In step 320, the metal layer is added to the semiconductor nanocrystal core to encapsulate the semiconductor nanocrystal core (or to otherwise form a metal layer on the outer surface of the semiconductor nanocrystal core). Zinc oleate in TOP dissolved in methanol, for example, can be used as precursors to create the metal layer, although many other precursors may be used. For example, diethylzinc, zinc acetate, zinc oxalate, zinc stearate, and zinc oxide can be used as precursors for the preparation of a metal layer of Zn. It is also appreciated that many other precursors exist and may be used for the preparation of a metal layer comprising metals other than Zn.
Once the solution of a metal precursor(s) is prepared, it is added to the semiconductor nanocrystal core solution resulting in a solution of semiconductor nanocrystal cores, purified solvent, and metal precursor. This resulting solution can then be heated and remain heated until the metal layer is formed on the semiconductor nanocrystal core. In the procedure described below, a microwave synthesis machine is used for the reaction. It should be appreciated that in the event that traditional heating methods are used for the reaction, the amount of time necessary to form the metal layer as well as the temperature at which the reaction best occurs may vary. The resulting mixture includes semiconductor nanocrystal cores with a metal layer and the ligands used to prepare the reaction.
In step 330, the semiconductor nanocrystal cores with the metal layer are isolated. First, they can be drawn out of solution using the technique described in step 310. Specifically, methanol and toluene can be added to the solution in amounts that make the nanocrystal complex, in this case the semiconductor nanocrystal core and the metal layer, insoluble. The complexes will precipitate out of the solution resulting in a semiconductor nanocrystal complex comprising a semiconductor nanocrystal core having an outer surface and a metal layer attached to the outer surface.
Alternatively, once the complexes comprising the semiconductor nanocrystal core and the metal layer are drawn out of the solution, a shell can be added using known shelling techniques. Such an alternative embodiment involves step 340—preparing the semiconductor nanocrystal core with metal layer formed thereon for shelling. In one exemplary embodiment, ZnS is grown on the core semiconductor nanocrystal with a metal layer. Initially, the isolated nanocrystal core of the III-V semiconductor nanocrystal material and the metal layer can be dissolved in toluene and the resulting solution can be introduced into a solution containing a ligand. The ligand can be, for example, technical grade TOPO or TOP that has been purified using the technique described in step 320. The toluene can then be removed leaving a solution of the III-V core nanocrystals with a metal layer of Zn.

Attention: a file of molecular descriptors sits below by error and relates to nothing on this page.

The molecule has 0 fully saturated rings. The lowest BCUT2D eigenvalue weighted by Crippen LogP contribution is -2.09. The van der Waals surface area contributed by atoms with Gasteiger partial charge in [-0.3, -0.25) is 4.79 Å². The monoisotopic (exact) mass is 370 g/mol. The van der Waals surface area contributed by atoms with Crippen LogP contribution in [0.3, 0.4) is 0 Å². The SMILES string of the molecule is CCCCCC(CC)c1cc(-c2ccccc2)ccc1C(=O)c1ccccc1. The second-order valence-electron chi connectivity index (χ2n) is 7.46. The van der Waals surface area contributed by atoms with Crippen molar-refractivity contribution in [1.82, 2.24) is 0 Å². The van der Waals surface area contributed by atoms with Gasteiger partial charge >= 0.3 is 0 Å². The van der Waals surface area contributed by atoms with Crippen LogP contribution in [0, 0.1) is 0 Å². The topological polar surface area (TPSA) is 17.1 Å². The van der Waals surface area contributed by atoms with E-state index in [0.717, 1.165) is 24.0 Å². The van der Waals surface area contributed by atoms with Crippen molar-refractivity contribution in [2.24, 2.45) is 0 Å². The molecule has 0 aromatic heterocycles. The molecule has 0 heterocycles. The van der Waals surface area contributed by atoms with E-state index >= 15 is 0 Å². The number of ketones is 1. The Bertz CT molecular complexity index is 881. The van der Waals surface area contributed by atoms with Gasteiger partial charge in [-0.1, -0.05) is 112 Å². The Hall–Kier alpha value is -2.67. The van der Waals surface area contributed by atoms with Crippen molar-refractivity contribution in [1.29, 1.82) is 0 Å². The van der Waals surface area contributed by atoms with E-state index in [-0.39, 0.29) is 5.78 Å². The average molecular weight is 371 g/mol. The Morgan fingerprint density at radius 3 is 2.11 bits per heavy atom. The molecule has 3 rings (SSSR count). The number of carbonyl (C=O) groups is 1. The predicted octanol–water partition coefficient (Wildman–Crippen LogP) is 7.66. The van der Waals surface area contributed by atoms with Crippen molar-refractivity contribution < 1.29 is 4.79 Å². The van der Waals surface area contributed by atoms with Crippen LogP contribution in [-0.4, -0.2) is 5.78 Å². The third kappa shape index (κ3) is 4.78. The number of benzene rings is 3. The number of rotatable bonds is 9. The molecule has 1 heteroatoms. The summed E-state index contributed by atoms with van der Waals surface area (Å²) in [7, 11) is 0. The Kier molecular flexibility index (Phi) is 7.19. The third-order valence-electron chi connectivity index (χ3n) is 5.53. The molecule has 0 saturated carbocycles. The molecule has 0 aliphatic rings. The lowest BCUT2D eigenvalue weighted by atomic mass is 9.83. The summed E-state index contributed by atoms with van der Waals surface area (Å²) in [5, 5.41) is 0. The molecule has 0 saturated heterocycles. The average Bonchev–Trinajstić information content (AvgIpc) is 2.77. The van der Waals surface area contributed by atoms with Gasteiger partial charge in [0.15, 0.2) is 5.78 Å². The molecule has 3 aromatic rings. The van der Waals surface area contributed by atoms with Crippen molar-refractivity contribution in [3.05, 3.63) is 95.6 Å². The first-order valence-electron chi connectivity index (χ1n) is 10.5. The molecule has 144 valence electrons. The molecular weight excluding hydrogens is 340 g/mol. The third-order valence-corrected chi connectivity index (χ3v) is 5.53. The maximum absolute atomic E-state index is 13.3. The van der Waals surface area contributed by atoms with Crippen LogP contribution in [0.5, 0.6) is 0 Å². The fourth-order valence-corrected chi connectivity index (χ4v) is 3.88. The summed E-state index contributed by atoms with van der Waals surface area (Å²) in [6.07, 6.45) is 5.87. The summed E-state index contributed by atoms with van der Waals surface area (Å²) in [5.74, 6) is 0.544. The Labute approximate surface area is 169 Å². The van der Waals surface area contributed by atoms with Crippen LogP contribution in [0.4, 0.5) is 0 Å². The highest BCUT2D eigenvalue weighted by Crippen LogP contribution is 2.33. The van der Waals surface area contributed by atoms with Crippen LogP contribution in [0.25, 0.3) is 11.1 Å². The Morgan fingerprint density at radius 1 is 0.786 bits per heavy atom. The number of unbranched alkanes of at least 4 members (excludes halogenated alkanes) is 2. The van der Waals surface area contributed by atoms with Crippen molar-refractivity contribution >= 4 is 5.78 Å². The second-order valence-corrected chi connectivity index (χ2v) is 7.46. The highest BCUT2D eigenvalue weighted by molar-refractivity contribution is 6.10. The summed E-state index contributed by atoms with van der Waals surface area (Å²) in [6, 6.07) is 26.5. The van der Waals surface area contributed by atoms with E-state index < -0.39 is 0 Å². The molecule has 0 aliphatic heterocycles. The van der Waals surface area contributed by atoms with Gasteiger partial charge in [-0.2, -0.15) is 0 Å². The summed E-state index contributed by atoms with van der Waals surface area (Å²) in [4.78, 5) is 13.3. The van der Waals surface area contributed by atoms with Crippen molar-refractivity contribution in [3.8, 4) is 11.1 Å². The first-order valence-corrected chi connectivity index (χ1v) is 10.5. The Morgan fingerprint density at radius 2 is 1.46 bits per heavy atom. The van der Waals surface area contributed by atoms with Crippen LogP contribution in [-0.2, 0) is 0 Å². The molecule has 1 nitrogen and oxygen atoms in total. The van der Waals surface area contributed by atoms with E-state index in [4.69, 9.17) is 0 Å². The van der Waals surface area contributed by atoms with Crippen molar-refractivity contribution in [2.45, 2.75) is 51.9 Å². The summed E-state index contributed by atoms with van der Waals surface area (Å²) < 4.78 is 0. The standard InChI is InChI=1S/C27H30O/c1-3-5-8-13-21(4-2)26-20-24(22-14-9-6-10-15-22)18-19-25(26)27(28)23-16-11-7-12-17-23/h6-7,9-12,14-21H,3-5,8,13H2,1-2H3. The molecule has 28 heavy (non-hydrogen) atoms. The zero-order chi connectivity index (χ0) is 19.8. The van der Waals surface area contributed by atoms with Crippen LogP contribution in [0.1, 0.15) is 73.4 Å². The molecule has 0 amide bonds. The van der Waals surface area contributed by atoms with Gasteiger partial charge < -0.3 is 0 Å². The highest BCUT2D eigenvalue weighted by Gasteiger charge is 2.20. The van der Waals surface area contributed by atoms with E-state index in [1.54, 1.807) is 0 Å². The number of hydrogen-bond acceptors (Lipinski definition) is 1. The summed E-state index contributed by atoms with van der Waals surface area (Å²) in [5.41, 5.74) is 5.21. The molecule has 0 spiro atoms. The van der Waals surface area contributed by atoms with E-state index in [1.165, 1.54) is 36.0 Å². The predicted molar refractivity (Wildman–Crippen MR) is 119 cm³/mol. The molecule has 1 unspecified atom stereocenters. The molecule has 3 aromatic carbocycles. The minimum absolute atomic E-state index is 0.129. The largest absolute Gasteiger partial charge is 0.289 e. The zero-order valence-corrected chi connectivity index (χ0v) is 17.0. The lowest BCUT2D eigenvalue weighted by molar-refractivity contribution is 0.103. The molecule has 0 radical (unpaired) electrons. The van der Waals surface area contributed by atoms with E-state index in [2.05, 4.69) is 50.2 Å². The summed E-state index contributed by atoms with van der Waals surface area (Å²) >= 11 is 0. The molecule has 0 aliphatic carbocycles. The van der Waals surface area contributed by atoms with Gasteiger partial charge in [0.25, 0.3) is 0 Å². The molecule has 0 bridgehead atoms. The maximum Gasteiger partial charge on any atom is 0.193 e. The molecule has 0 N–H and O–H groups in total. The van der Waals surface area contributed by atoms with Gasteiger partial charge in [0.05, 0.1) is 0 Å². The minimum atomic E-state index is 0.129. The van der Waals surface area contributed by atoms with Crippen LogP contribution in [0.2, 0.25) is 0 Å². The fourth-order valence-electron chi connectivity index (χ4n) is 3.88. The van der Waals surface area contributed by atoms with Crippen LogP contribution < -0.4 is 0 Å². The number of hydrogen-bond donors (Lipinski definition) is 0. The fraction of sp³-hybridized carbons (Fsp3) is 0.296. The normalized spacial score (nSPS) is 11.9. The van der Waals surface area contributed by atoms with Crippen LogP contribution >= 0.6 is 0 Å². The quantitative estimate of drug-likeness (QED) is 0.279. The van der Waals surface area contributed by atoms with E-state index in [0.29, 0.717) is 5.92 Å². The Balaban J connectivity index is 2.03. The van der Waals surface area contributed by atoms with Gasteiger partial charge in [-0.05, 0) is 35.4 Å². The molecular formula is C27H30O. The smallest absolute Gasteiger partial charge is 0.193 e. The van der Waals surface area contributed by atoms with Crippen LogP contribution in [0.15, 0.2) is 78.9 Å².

In step 350, the shell is added to the semiconductor nanocrystal core having a metal layer thereon. To form the shell, two precursor solutions can be added to the solution of the semiconductor nanocrystal core with metal layer thereon. The first solution can be a metal precursor in a ligand, the second solution can be (TMS)2S in TOP. Enough of the solutions is added to allow ZnS to shell the surface of the semiconductor nanocrystal core with metal layer thereon.
An alternative to shelling the semiconductor nanocrystal that can result in an outer coating of a desired semiconductor material is through the addition of a chalcagonide, pnictide or a non-metal anion layer and the addition of a second metal layer. Treating a semiconductor nanocrystal complex with an anion and then adding a second metal layer stabilizes the luminescent properties of the resulting complex. Additionally, treating the complex with an anion and an additional metal layer creates a resulting complex that can be stably added to a variety of solvents including water and other organic and inorganic solvents with little or no loss of fluorescence using standard nanocrystal chemistries. The procedure for adding the non-metal anion layer and the second metal layer is described below in detail.
One or more anions may be attached to the semiconductor nanocrystal core containing the newly added metal layer. Anion layer may include any number, type, combination, and arrangement of anions. For example, anion layer may be simply a monolayer of anions added to the metal layer. Non-limiting examples of elements that may comprise the anion layer include group IV, V, and VI elements. As described below, after the formation of the anion layer, a metal layer may be added to the surface of the anion layer.
Once the nanocrystal synthesis is complete, the desired nanocrystal complexes precipitate out of solution. All the above described steps may take place under nitrogen to improve the quantum yield of the resulting nanocrystal complex. The resulting nanocrystal complexes are more resistant to oxidation and have an increased quantum yield over semiconductor nanocrystals of III-V made by known techniques. The nanocrystals resulting from step 350 may be size separated. Size separating the nanocrystal yields solutions with crystals that are monodisperse and retain the quantum yield.